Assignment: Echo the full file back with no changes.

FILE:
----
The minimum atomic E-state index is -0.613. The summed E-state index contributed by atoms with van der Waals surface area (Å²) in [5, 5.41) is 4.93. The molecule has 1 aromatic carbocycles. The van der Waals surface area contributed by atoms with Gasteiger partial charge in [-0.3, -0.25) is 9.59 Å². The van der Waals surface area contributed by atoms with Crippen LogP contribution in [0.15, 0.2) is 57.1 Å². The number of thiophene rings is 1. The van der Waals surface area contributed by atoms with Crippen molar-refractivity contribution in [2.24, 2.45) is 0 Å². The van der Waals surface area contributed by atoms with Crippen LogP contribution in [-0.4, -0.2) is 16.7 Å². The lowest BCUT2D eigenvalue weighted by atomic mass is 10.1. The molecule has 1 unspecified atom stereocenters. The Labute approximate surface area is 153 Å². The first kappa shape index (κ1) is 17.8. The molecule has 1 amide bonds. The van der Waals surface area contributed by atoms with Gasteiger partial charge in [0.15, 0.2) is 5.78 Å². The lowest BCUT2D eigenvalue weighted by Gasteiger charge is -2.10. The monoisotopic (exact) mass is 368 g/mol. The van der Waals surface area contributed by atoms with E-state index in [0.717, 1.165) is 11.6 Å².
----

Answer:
The minimum atomic E-state index is -0.613. The summed E-state index contributed by atoms with van der Waals surface area (Å²) in [5, 5.41) is 4.93. The molecule has 1 aromatic carbocycles. The van der Waals surface area contributed by atoms with Gasteiger partial charge in [-0.3, -0.25) is 9.59 Å². The van der Waals surface area contributed by atoms with Crippen LogP contribution in [0.15, 0.2) is 57.1 Å². The number of thiophene rings is 1. The van der Waals surface area contributed by atoms with Crippen molar-refractivity contribution in [2.24, 2.45) is 0 Å². The van der Waals surface area contributed by atoms with Crippen LogP contribution in [-0.4, -0.2) is 16.7 Å². The lowest BCUT2D eigenvalue weighted by atomic mass is 10.1. The molecule has 1 unspecified atom stereocenters. The Labute approximate surface area is 153 Å². The first kappa shape index (κ1) is 17.8. The molecule has 1 amide bonds. The van der Waals surface area contributed by atoms with Gasteiger partial charge in [0.15, 0.2) is 5.78 Å². The lowest BCUT2D eigenvalue weighted by Gasteiger charge is -2.10. The monoisotopic (exact) mass is 368 g/mol. The van der Waals surface area contributed by atoms with E-state index in [0.717, 1.165) is 11.6 Å².